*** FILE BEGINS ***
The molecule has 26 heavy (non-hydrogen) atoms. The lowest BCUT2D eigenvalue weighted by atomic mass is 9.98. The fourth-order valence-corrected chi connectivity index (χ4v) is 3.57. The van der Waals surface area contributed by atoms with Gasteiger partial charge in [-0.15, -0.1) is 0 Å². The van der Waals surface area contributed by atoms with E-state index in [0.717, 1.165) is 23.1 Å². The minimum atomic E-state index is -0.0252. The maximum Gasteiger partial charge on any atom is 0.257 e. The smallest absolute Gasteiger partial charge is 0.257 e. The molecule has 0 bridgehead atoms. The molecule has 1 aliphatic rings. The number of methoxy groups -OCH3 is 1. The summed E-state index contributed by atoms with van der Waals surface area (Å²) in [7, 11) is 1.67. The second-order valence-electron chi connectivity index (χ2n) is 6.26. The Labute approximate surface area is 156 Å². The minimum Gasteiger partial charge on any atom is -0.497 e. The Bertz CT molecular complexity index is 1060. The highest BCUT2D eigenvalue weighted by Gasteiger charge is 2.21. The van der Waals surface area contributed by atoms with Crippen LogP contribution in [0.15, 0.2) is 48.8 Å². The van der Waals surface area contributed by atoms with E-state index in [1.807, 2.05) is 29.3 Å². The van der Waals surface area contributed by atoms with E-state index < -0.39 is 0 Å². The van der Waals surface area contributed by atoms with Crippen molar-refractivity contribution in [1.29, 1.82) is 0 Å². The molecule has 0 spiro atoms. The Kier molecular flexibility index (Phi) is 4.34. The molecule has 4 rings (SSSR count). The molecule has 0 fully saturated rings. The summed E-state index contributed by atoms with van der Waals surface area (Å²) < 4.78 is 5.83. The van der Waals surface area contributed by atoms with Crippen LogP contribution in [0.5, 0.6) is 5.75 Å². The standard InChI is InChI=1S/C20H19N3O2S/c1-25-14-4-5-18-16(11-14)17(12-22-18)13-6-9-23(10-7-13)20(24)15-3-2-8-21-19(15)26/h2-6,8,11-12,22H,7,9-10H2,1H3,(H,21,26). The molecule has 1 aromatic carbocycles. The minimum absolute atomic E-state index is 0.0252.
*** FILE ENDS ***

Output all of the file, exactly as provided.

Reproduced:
The molecule has 26 heavy (non-hydrogen) atoms. The lowest BCUT2D eigenvalue weighted by atomic mass is 9.98. The fourth-order valence-corrected chi connectivity index (χ4v) is 3.57. The van der Waals surface area contributed by atoms with Gasteiger partial charge in [-0.15, -0.1) is 0 Å². The van der Waals surface area contributed by atoms with E-state index in [0.717, 1.165) is 23.1 Å². The minimum atomic E-state index is -0.0252. The maximum Gasteiger partial charge on any atom is 0.257 e. The smallest absolute Gasteiger partial charge is 0.257 e. The molecule has 0 bridgehead atoms. The molecule has 1 aliphatic rings. The number of methoxy groups -OCH3 is 1. The summed E-state index contributed by atoms with van der Waals surface area (Å²) in [7, 11) is 1.67. The second-order valence-electron chi connectivity index (χ2n) is 6.26. The Labute approximate surface area is 156 Å². The minimum Gasteiger partial charge on any atom is -0.497 e. The Bertz CT molecular complexity index is 1060. The highest BCUT2D eigenvalue weighted by Gasteiger charge is 2.21. The van der Waals surface area contributed by atoms with Crippen LogP contribution in [0.15, 0.2) is 48.8 Å². The van der Waals surface area contributed by atoms with E-state index in [1.807, 2.05) is 29.3 Å². The van der Waals surface area contributed by atoms with E-state index < -0.39 is 0 Å². The van der Waals surface area contributed by atoms with Crippen molar-refractivity contribution in [1.29, 1.82) is 0 Å². The molecule has 0 spiro atoms. The Kier molecular flexibility index (Phi) is 4.34. The molecule has 4 rings (SSSR count). The molecule has 0 fully saturated rings. The summed E-state index contributed by atoms with van der Waals surface area (Å²) < 4.78 is 5.83. The van der Waals surface area contributed by atoms with Crippen LogP contribution in [0.5, 0.6) is 5.75 Å². The standard InChI is InChI=1S/C20H19N3O2S/c1-25-14-4-5-18-16(11-14)17(12-22-18)13-6-9-23(10-7-13)20(24)15-3-2-8-21-19(15)26/h2-6,8,11-12,22H,7,9-10H2,1H3,(H,21,26). The molecule has 1 aromatic carbocycles. The minimum absolute atomic E-state index is 0.0252.